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Dead medium: New Guinea Talking Drum
From: (Bill Crawford)
Source(s): Margaret Mead, Growing Up in New Guinea, William Morrow; New York, 1930. p. 43 ff.


Here's one to think about. Talking drums.

This describes the talking drum in the village of Peri on

the south coast of the Great Admiralty Island in Papua New


"The drum language the children understand but make

no attempt to execute. This language consists of formal

phrase beginnings which mean 'Come home =' or "I am now

going to announce how many days it will be before I do

something,' etc. The first one will be followed by the

individual combination of beats which is the call of a

particular household for any of its members.

"The second is followed by slow beats, interspersed

with a formal spacing beat. Every one in the village

stops work or play to count these beats, but only a

knowledge of who is beating the drum and what he is

planning to do in the near future make it possible to

interpret the announcement.

"The children stop their play to hear which house call

follows the formal introduction, and go back to their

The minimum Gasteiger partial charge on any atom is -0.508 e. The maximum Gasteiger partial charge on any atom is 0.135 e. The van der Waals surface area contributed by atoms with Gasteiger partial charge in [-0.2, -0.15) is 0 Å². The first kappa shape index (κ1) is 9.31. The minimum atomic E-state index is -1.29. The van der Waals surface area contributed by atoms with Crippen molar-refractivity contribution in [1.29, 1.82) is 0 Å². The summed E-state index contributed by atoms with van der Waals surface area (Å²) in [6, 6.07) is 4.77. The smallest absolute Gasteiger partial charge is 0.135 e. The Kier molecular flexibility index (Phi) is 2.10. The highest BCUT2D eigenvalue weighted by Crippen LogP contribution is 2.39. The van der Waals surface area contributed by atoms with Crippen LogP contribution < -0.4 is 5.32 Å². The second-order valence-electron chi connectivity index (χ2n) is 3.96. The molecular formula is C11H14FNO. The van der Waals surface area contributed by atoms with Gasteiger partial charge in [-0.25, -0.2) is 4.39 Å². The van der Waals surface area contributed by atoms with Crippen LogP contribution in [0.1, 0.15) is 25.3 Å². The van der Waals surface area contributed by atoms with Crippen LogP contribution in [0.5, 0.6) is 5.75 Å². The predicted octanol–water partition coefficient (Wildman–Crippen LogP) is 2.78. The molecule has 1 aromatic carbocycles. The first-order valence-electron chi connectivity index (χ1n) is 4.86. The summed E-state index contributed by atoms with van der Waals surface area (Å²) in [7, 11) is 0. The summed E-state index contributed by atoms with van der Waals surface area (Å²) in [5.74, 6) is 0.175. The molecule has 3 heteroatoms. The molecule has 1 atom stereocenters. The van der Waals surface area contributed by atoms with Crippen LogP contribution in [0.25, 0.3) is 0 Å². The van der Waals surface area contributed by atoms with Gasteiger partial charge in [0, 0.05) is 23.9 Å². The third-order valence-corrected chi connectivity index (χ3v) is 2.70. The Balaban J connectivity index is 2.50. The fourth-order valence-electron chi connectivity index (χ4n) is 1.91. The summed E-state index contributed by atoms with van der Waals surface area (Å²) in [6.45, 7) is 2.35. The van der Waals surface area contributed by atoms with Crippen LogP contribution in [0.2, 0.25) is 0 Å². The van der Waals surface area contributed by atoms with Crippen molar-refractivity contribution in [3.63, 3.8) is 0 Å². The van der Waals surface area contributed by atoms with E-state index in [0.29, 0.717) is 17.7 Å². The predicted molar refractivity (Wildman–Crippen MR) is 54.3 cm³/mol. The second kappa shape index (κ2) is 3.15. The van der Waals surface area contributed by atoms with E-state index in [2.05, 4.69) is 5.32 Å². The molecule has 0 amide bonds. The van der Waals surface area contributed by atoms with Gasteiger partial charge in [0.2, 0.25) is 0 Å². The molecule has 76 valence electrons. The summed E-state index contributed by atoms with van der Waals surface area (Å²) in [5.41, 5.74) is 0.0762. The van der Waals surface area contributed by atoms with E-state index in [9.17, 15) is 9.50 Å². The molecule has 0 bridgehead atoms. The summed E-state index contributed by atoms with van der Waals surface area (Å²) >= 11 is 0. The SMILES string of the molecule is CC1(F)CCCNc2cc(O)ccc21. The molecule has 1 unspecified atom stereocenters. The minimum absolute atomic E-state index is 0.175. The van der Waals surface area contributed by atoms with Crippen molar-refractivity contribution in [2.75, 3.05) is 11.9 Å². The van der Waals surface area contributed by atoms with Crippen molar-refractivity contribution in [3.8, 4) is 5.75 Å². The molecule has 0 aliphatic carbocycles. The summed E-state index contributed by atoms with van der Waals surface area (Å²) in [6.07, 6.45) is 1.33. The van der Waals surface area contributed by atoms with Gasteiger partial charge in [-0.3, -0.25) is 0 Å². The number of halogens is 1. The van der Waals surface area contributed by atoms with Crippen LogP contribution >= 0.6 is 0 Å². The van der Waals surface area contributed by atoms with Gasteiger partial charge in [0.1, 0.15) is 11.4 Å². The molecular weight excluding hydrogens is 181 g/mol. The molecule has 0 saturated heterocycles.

games if it is not their own. They seldom bother to

further identify the call. If a date is announced they

mechanically count the days and may stop to guess who is

beating the drum. There their interest ceases. One

ceremony is too like another to matter.

"But there are three drum calls which do interest

them, the beats announcing that some one is about to die,

that some one is dead, and the drum beat which means

'Trouble,' = theft, or adultery. For these they will

pause in their play and possibly send a small boy to

inquire into the cause. The drum beat for death is so

simple that children can make it and are sometimes

permitted to do so in the event of the death of an

unimportant person."

I guess that the people of Peri don't use talking drums

anymore. Or do they? Perhaps it's not a dead medium

after all. Just medium dead.

Bill Crawford (